The goal of the conference is to unite growers from around the world and advance the practice of aquaponics. The Aquaponics Association looks to build on the momentum of the last annual conferences Putting Down Roots in Portland, Oregon, 2017; and Putting Up Shoots in Hartford, Connecticut, 2018. Each hosted the world’s top aquaponics experts, a vendor showroom of the top aquaponics technology and services, and tours of large-scale aquaponics projects.
Frankfort, Kentucky is a small, quaint town with some of the nation’s top bourbon distilleries, the Keenland Racetrack, and other cultural attractions close by.
Frankfort is reachable from Bluegrass Airport (LEX); Greater Cincinnati – Northern Kentucky Int’l Airport (CVG); and 60 minute Louisville Airport (SDF).
Community Aquaponics Discussions, Theme #3: Financial Challenges
In the first post of this series, we described what we mean by “Community Aquaponics”. Then, we identified the first two themes from the Community Aquaponics breakout discussion groups: Community Involvement and Location Considerations. In this post, we look at the last theme identified by the Community breakout discussion groups:
By Tawnya Sawyer
Some of the community aquaponic programs are supported by non-profits that use a variety of funding sources to pay for capital costs for construction and possibly operating expenses. Being financially viable was a big topic of discussion and critically important to ensuring that aquaponics can be not only environmentally and socially responsible, but can also be sustained from a funding stand point. Some community ventures were not seeing a profit but hoping to within a short time. While others had a mission to make donations for all of their products and never expected to meet the cost of operations. Financing was considered a very important topic and one that many people find challenging. Some of the ways that community aquaponic projects have been funded historically include:
–Sources of funding to build an aquaponic system include grants, donations, crowd-source funding campaigns, bank loans, personal savings, and investors.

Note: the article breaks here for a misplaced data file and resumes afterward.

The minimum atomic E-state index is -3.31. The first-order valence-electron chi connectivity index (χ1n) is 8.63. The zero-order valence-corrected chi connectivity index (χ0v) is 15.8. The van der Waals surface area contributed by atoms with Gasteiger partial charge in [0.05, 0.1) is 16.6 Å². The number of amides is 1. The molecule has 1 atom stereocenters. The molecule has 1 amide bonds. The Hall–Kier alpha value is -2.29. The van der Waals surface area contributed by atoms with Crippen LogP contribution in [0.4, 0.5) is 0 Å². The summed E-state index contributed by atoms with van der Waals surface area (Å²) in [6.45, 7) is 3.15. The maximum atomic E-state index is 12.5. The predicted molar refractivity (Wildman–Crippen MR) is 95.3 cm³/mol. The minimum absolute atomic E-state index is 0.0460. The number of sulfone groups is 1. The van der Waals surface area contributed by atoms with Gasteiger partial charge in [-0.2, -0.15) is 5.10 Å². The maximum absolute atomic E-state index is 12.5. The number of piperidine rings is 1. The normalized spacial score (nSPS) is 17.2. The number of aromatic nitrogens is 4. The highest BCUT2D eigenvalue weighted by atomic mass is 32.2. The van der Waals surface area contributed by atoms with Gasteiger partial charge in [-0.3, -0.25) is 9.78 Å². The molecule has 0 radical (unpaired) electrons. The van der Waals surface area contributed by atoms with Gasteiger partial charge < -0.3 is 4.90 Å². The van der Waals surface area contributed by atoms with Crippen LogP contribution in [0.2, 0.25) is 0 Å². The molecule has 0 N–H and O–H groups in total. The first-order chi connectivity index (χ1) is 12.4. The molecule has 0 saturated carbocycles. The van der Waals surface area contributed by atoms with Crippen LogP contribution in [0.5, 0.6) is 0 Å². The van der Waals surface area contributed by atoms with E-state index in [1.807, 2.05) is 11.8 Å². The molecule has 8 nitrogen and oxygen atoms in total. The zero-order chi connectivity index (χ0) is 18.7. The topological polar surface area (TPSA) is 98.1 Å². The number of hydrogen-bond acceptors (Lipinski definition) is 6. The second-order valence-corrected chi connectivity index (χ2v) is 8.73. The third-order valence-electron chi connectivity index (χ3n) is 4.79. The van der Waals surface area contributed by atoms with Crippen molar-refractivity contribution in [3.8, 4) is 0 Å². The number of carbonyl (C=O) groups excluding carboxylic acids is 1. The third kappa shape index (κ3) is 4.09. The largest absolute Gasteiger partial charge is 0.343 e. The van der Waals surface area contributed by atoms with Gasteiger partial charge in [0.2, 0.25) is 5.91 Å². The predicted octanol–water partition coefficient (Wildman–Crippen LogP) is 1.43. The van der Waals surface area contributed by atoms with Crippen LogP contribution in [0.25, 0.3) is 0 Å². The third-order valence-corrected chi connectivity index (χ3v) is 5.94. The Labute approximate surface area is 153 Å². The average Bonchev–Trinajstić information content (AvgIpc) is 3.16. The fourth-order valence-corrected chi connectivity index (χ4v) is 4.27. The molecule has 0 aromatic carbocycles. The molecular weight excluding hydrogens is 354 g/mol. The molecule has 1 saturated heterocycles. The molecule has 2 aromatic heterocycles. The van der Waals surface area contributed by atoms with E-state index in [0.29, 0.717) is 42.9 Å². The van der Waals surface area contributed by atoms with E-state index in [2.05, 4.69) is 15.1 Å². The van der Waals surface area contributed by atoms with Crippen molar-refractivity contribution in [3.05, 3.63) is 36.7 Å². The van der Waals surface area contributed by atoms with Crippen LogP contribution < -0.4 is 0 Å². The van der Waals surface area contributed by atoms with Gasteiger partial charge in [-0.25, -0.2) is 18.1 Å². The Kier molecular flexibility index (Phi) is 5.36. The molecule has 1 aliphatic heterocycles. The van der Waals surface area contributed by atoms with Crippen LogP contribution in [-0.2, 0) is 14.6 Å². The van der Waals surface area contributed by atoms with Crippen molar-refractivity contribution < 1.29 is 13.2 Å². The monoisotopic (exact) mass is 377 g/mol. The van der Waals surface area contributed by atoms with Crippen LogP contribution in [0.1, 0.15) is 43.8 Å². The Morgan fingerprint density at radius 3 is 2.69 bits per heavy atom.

–Operational costs were a little tricker with some farmers indicating that they were able to pay for their expenses through produce and fish sales, tours and training activities.
–Many operated measure success not just with money, but many other factors such as how many people had improved their nutrition, become educated, had new job skills, learned to be more self-reliant, etc.
We envision that community aquaponics will be one of the most critical driving forces in expanding this industry. Creating models that prove out success at the community level is a critical step in the process. Luckily, there are many examples of well-established and well-run community aquaponics installations to provide those models. Looking forward to more engagement in the coming years and seeing new and innovative community aquaponic systems flourish locally and globally to inspire others.
Tawnya Sawyer is the Director of Colorado Aquaponics and a Board Member of the Aquaponics Association
Community Aquaponics Discussions, Theme #2: Location Considerations
In the first post of this series, we described what we mean by “Community Aquaponics”. Then, we identified the first of three themes from the Community Aquaponics breakout discussion groups: Community Involvement. In this post, we look at the second theme identified by the Community breakout discussion groups:
By Tawnya Sawyer
There are so many creative locations that have already proven successful for community aquaponics. Some of those include: roof tops, community gardens and community centers, schools, universities and early childhood education centers, orphanages, food banks, homeless shelters, places of worship, detention centers, housing developments, villages and many more. Some of these locations enjoy the fresh food options and can use the aquaponic system as a means for education, nutrition, self-reliance, job skill training and food production. Planning the proper location is a critical first step (prior to construction), to ensure that the system can be operated in the selected location long term. Some considerations for success include:
–Ensure that the greenhouse, community garden or aquaponic system is allowed to be operated within the city, county or zoning where it is being planned;
–Make sure that the location has adequate sunlight (southern facing), access to water, electricity, as well as necessary temperature and humidity controls (heating in winter if cold climate, and cooling in summer);